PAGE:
What’s covered by homeowners insurance?
A standard homeowners insurance policy insures the home itself and the things you keep in it.
It is typically a package policy, which means it covers both damage to your property and your liability or legal responsibility for any injuries and property damage you or members of your family cause to other people.
How much home insurance do I need?
It’s prudent to get enough insurance to do the following:
- Completely rebuild your house in the event it is destroyed by fire or other insured disaster.
- Replace everything in the house.
- Protect your liability in case someone is injured on your property and sues you
Let’s take a look at each aspect of coverage in more detail:
This offers protection as a result of damage to the structure of your home, including fixtures, plumbing and heating, due to a covered loss like fire or hail storm damage. You need enough coverage for the cost of rebuilding or repairing your home, less the cost of the land.
This includes coverage for detached structures, such as a garage, garden shed and fixtures attached to land such as a driveway, sidewalks, patio, fence and swimming pool.
This covers the contents and personal items in your home such as furniture, clothing and sporting goods. It also extends to your personal belongings anywhere in the world.
To determine your property’s value, we’ll provide you with a home inventory checklist to help you quickly and easily itemize your belongings. We recommend insuring your personal property for its replacement cost value. Replacement cost value ensures that you can replace yesterday’s purchases at today’s prices.
Loss of use
In the event that a covered loss forces you from your home, such as because of a fire, loss of use provides a safety net for additional expenses over and above your normal living expenses while you are unable to live in your home, up to the policy limit.
Unique risks to consider
Consider additional coverages based on your unique risks such as:
- Special floaters for jewelry, collectibles and expensive items
- Extended or guaranteed replacement cost for the structure
- Sewer and drain back-ups
- An inflation-guard cause, which automatically adjusts annually to the construction costs in your area
- Umbrella liability coverage for a pool or other high-risk items
This portion of your policy covers against lawsuits for bodily injury or property damage that you or family members may cause to other people. It pays for both the cost of litigation and any court awards, up to the limit of your policy. It covers you whether you are at home or away.
In the event that a visitor is injured in your home, medical payments coverage allows the person to submit medical bills directly to your insurance company. The benefit is that expenses are paid to the injured person up to the policy limit without a liability claim being filed against you.
Most homeowners insurance covers roof replacement if damaged from nature or an accident. Wind, hail and other regional weather may require a higher deductible based on your home’s location. Review your policy for more details.
Has your roof withstood the test of time? If your roof is worn down over years and years, damage from deterioration may not be covered. Typically, roofs over 20 years old have exclusions and coverage is limited. Check your policy for specific language like actual cash value or current replacement cost.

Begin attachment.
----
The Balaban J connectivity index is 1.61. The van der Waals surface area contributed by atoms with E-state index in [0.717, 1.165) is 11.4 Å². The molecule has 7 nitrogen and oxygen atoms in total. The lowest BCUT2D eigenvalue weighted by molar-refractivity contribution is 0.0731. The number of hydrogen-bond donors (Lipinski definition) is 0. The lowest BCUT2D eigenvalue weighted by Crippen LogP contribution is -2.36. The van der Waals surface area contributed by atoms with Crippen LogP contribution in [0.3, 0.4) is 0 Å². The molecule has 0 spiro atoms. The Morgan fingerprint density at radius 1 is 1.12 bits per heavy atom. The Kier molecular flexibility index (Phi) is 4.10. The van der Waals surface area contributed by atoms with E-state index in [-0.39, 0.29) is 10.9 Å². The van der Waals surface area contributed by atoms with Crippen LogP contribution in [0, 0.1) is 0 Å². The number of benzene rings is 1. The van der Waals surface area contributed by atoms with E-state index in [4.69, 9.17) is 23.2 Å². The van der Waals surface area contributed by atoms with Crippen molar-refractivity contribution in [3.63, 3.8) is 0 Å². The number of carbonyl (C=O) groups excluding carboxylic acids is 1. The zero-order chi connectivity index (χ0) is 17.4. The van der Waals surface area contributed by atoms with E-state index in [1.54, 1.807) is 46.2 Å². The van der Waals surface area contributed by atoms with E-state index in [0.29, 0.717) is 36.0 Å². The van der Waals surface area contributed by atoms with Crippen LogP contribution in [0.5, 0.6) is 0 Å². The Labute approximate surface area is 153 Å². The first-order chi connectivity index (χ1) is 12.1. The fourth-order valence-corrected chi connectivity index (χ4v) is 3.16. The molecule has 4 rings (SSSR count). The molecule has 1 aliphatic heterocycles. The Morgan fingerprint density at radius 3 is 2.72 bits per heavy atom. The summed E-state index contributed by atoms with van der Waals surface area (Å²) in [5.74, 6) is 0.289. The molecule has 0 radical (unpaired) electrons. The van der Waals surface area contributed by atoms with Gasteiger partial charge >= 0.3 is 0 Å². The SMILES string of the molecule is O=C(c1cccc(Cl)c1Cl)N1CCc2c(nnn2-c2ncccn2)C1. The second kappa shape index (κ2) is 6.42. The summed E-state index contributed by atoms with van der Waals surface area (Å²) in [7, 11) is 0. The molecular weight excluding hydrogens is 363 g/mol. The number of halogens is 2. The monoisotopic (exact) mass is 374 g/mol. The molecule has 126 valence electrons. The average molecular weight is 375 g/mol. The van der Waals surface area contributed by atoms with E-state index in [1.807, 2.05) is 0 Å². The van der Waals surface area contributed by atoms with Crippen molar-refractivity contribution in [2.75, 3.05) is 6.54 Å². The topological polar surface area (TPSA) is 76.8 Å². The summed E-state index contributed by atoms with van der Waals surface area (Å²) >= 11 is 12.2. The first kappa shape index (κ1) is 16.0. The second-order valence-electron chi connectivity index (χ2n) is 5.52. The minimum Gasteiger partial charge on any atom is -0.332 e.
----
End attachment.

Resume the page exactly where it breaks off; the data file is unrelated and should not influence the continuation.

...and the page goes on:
Not sure if you have the right homeowner’s coverage for your roof? Contact a Personal Insurance Advisor to find a policy fit for your needs.
Seasonal and vacation homes
Second homes generally cost more to insure. This is because premiums are based on a variety of factors such as the amount of time that it will be unoccupied, its location and the liability from renting the property. If you’re considering the purchase of a second home, contact us to learn more about the cost of insuring the property.
Since most homeowner policies require occupancy as a condition of insurance, the fact that you visit infrequently may preclude you from obtaining full homeowners coverage.
Dwelling fire insurance is an alternate coverage option utilized in insuring residential rental or non-owner occupancy property, including vacant property.
If you own rental or investment properties, you need to protect them from a host of potential perils, including fire, lightning, vandalism and theft. If your primary residence is located on the rental or investment property, a homeowners policy would cover you from many of the potential risks.
But what if you live somewhere else? A dwelling fire policy may be the type of coverage you need to insure your rental or investment property from damages.
A dwelling fire policy is created for a landlord that does not make the property his or her primary residence. If you need to insure a rental or investment property but not the personal property inside, a dwelling fire policy is a smart decision.
Home and auto bundle
Home and auto insurance protects the policyholder from large expenses resulting from loss, damage and injury associated with his or her home, property and automobile. The two types of insurance—homeowners and automobile—are separate products but are frequently bundled, or purchased together, which usually results in a discounted rate.
Damage caused by many disasters is covered in a standard homeowners insurance policy, but floods, earthquakes and other specific types of occurrences are generally excluded. Since policies can vary widely, the best way to be sure about specific exclusions is to read your own policy.
If your home is left vacant due to a move or new construction, you are vulnerable to losses from vandalism and other mishaps. Please check with us to learn more about the coverage options available to protect your property.